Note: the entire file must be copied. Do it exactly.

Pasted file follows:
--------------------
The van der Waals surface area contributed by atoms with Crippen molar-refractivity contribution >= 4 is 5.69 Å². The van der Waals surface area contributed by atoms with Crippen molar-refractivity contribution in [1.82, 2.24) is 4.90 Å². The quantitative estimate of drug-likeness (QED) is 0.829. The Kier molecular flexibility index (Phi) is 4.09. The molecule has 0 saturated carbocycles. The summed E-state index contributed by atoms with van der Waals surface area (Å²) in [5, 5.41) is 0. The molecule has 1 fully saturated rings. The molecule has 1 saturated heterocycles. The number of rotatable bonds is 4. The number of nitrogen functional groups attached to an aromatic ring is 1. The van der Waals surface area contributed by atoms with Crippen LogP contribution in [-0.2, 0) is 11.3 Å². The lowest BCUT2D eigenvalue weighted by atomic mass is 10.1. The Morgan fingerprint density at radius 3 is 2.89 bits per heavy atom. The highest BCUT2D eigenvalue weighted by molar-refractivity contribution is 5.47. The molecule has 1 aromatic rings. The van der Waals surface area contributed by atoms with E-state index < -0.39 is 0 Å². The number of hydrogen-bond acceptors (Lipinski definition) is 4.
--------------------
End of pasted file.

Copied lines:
The van der Waals surface area contributed by atoms with Crippen molar-refractivity contribution >= 4 is 5.69 Å². The van der Waals surface area contributed by atoms with Crippen molar-refractivity contribution in [1.82, 2.24) is 4.90 Å². The quantitative estimate of drug-likeness (QED) is 0.829. The Kier molecular flexibility index (Phi) is 4.09. The molecule has 0 saturated carbocycles. The summed E-state index contributed by atoms with van der Waals surface area (Å²) in [5, 5.41) is 0. The molecule has 1 fully saturated rings. The molecule has 1 saturated heterocycles. The number of rotatable bonds is 4. The number of nitrogen functional groups attached to an aromatic ring is 1. The van der Waals surface area contributed by atoms with Crippen LogP contribution in [-0.2, 0) is 11.3 Å². The lowest BCUT2D eigenvalue weighted by atomic mass is 10.1. The Morgan fingerprint density at radius 3 is 2.89 bits per heavy atom. The highest BCUT2D eigenvalue weighted by molar-refractivity contribution is 5.47. The molecule has 1 aromatic rings. The van der Waals surface area contributed by atoms with E-state index < -0.39 is 0 Å². The number of hydrogen-bond acceptors (Lipinski definition) is 4.